First of all, the practice of meditation affirms the reciprocal relationship between mind and body. In North America physicians treat the physical causes of illness, theologians and philosophers struggle with the reasons for evil, and psychologists, psychiatrists and therapists treat the trauma resulting from stress and anxiety. However, increasingly it is accepted that health is not merely a physical phenomenon that can be treated impersonally and superficially but must be treated as a spiritual phenomenon with physical causations. Christian physicians, therefore, must become ministers of “the God of all comfort” who empathetically and prayerfully minister as God’s spokespersons. They must mimic the Great Physician who ministered both spiritually and physically.
In other words, Christians must reach beyond themselves instructing people to petition and trust in the Lord. New Agers, by way of contrast, reach within themselves hoping to access the ultimate impersonal Self or “oneness” of the universe.
Second, relaxation is a desperate need in this pent-up world. After a long day of work Western urbanites perceive a need for solitude, to be alone, to simply relax. Participants of the New Spiritualities stress this need and believe that the answer is an emptying of Self or a merging of Self with ultimate reality through meditation. One author uses his web site to promote meditation to relieve tension:
Too much stress, stress reduction, chill out, let it go, detach familiar phrases to all of us. Our world is fast, fun and exciting. It is also challenging, trying, demanding and frightening. These two sides of our lives produce stress, emotional reactions, anxiety, worry and anticipation. Our bodies and minds can tolerate only so much of any of these. After a while, each of us reaches a saturation point and the results become uncomfortable at best; for some it may be unbearable, even unendurable (www.LearningMeditation.com).
Joel Stein’s Time article quotes many researchers to show that Eastern meditation reduces tension, increases contentment, slows disease, trains the mind, and reshapes the brain. Although Stein’s research seems biased because he interviews only researchers with a positive deposition toward Eastern meditation, I do think relaxing while in the lotus position while focusing on breathing has some therapeutic benefit. I suspect that relaxation of all sorts can help up-tight Westerners reduce tension.
Frequently, however, Eastern meditation leads to a change of epistemology. Instead of looking for peace and tranquility through personal relationship with God (Matt. 11:28-29), people seek these qualities within themselves. One New Ager writes:
We start by paying attention to our breathing. The practical effort to focus completely on our breathing takes our minds away from the “mind clutter” that constantly tries to invade our mind and eliminate feelings that will lead to a time of calm. With repeated effort the goal of clearing your mind to think of nothing, does occur and the process of meditation takes on its own energy. The result is, and I guarantee this, peace, serenity, calmness, eventually opening yourself to new insights (www.LearningMeditation.com).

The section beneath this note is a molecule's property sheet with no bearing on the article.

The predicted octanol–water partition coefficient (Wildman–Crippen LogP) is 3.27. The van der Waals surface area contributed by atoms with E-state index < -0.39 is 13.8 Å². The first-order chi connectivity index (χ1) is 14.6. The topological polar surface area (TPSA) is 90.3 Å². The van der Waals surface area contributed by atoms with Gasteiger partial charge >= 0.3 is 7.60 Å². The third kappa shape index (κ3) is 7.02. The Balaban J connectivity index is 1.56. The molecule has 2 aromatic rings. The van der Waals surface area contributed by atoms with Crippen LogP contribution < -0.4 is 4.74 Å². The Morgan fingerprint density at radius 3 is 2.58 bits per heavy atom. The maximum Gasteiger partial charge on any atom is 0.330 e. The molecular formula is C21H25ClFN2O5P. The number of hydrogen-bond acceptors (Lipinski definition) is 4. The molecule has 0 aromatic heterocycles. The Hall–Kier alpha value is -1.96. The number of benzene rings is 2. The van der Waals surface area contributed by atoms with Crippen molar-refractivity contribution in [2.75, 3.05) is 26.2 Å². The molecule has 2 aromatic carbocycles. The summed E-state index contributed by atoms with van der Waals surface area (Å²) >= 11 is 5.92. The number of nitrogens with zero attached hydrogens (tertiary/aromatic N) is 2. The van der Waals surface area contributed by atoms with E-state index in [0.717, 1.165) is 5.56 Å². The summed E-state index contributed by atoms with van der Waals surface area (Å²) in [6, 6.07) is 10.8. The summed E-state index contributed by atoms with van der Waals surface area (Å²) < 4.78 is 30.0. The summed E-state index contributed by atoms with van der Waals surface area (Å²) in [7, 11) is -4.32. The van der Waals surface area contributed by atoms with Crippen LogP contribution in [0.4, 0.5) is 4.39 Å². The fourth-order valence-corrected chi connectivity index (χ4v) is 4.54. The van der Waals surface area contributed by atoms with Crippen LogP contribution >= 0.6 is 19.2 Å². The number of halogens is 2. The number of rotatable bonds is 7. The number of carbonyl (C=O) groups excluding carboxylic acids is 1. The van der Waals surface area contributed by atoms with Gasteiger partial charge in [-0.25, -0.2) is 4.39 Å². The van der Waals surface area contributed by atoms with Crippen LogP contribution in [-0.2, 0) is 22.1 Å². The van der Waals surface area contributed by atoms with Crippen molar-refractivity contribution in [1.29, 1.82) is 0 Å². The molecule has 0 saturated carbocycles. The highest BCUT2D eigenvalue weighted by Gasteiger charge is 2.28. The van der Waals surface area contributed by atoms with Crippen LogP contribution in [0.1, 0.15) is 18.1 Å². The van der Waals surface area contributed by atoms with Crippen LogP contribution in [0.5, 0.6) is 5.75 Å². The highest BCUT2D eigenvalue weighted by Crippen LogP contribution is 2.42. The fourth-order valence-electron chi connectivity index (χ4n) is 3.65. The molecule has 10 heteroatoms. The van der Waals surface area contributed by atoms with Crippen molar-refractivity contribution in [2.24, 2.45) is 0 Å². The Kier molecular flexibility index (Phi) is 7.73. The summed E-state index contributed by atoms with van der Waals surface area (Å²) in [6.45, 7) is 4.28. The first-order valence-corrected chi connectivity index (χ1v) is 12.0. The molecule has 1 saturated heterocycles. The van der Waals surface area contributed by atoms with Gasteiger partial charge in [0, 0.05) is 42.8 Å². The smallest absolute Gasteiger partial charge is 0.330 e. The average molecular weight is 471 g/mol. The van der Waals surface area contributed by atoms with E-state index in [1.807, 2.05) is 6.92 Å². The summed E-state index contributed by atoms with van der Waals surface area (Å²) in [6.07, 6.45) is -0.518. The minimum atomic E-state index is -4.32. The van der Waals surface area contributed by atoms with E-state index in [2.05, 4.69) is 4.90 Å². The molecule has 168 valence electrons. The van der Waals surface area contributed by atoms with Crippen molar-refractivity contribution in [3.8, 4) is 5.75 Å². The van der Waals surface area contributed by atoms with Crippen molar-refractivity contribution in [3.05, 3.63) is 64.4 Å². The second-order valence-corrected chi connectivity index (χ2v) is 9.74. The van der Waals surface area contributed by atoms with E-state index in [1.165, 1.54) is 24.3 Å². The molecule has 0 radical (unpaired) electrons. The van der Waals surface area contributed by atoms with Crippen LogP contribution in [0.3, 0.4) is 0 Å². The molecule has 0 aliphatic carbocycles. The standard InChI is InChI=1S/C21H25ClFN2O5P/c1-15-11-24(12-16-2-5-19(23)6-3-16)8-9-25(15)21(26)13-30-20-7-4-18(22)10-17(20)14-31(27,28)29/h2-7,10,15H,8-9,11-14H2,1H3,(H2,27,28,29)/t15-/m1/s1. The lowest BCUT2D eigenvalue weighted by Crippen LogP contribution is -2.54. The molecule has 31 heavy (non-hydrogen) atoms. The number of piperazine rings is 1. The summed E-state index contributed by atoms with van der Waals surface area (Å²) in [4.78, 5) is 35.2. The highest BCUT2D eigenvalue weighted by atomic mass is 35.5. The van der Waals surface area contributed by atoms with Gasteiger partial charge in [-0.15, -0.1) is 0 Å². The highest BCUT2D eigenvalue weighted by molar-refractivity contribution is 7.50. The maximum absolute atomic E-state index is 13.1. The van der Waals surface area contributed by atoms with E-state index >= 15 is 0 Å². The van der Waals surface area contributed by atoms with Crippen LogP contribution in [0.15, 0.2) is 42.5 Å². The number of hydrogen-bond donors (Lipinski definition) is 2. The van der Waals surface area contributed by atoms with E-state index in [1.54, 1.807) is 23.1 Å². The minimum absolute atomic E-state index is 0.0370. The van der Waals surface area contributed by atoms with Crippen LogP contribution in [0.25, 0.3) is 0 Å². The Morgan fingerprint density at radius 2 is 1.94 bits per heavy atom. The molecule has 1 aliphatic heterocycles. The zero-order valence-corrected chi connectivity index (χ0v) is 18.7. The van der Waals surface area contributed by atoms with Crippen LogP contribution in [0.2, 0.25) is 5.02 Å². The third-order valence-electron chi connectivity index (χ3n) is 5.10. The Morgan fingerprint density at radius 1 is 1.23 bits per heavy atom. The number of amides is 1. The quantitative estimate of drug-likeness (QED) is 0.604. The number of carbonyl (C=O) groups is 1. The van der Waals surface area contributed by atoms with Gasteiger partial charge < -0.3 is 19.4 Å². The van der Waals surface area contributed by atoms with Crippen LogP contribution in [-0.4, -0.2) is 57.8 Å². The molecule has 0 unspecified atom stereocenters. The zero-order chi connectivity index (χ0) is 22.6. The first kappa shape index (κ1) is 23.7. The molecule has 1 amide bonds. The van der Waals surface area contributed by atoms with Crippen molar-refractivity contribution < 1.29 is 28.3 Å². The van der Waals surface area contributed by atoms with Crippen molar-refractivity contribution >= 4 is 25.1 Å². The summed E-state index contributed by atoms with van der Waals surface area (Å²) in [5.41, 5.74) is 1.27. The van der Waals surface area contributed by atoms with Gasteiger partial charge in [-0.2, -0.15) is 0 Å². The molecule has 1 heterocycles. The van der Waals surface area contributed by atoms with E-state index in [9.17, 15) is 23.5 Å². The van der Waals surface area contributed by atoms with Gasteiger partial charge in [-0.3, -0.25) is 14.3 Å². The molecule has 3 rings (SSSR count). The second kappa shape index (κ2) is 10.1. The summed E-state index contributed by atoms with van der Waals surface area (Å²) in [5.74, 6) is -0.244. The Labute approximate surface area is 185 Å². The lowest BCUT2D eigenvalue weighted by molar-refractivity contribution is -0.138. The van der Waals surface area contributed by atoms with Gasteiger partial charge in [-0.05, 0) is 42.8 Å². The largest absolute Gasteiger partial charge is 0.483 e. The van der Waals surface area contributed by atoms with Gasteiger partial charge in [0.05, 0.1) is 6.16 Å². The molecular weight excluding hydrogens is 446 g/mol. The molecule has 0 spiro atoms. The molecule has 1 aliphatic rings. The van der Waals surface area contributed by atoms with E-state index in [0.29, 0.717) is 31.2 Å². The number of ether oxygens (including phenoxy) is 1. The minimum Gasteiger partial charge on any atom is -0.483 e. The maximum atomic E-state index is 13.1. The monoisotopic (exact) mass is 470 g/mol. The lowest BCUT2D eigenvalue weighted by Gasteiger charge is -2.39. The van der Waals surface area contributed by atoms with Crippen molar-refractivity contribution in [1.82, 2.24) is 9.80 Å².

God is thus dethroned as the authority, and meaning is intuitively found within Self. Despite the claims of new spiritualities in the West, human beings cannot simply empty themselves of spiritual influences and find ultimate meaning within themselves. The attempt frequently results in a new type of allegiance. Ravi Zacharias in The Lotus and The Cross describes an imaginary conversation between Jesus Christ and Gautama Buddha. At one point Gautama reflects despondently upon the idolatry and pagan rituals found within popular Buddhism, and Jesus responds by saying:
Superstition in its essence is actually a subtle lack of faith in God. If there is no righteous god in control of all things, a person ends up trying to appease the world of unseen power. Habits develop out of fear of the unknown. You took God away from them, Gautama, so they live in fear of the spirit world. Anytime god is displaced but belief in the spirit world remains, placation will dominate the individual’s efforts (2001, 67).
A similar phenomenon is occurring within the context of New Spiritualities in the West. Meditation becomes the roadway enabling practitioners to not only relax but also to eventually access the spiritual realm. I have listened with awe to the tantalizing visualizations and soothing sounds in New Age tapes and videos guiding participants to access their spiritual guides, angels, or astral beings. How-to-do-it books, the type burned by new Christians in Ephesus (Acts 19:19), are readily available at local bookstores. As practitioners begin to sample the interconnected relationships of the spiritual realm, astrology and divination become appealing. Over a period of time, New Age self-actualization becomes demonic oppression and possession. Eastern meditation, thus, can open people up to practices that access the spirit world.
Christian Prayer and Eastern Meditation
The goal of Buddhism is to set aside pain, to negate suffering through meditation; the Christian, on the other hand, places suffering before the God of all comfort in supplication and prayer (2 Cor. 1:3-11). Ravi Zacharias’ fictitious dialogue between Jesus and Gautama in The Lotus and The Cross ingeniously contrasts Christian prayer with Eastern meditation:
Jesus: “Prayer is a constant reminder that the human being is not autonomous. Prayer in its most basic form is the surging of the human spirit in its weakness, grasping at the Spirit of God in His strength. Sometimes mere words cannot give shape to the longing of the heart. You see, Gautama, God answers every prayer by either giving what is asked for or reminding the petitioner that God’s provision is built on His wisdom and executed in His time. But the answer is always for the instruction and nurture of the soul. . . . When the seed meets the soil and the season is right, the boom touches heaven.”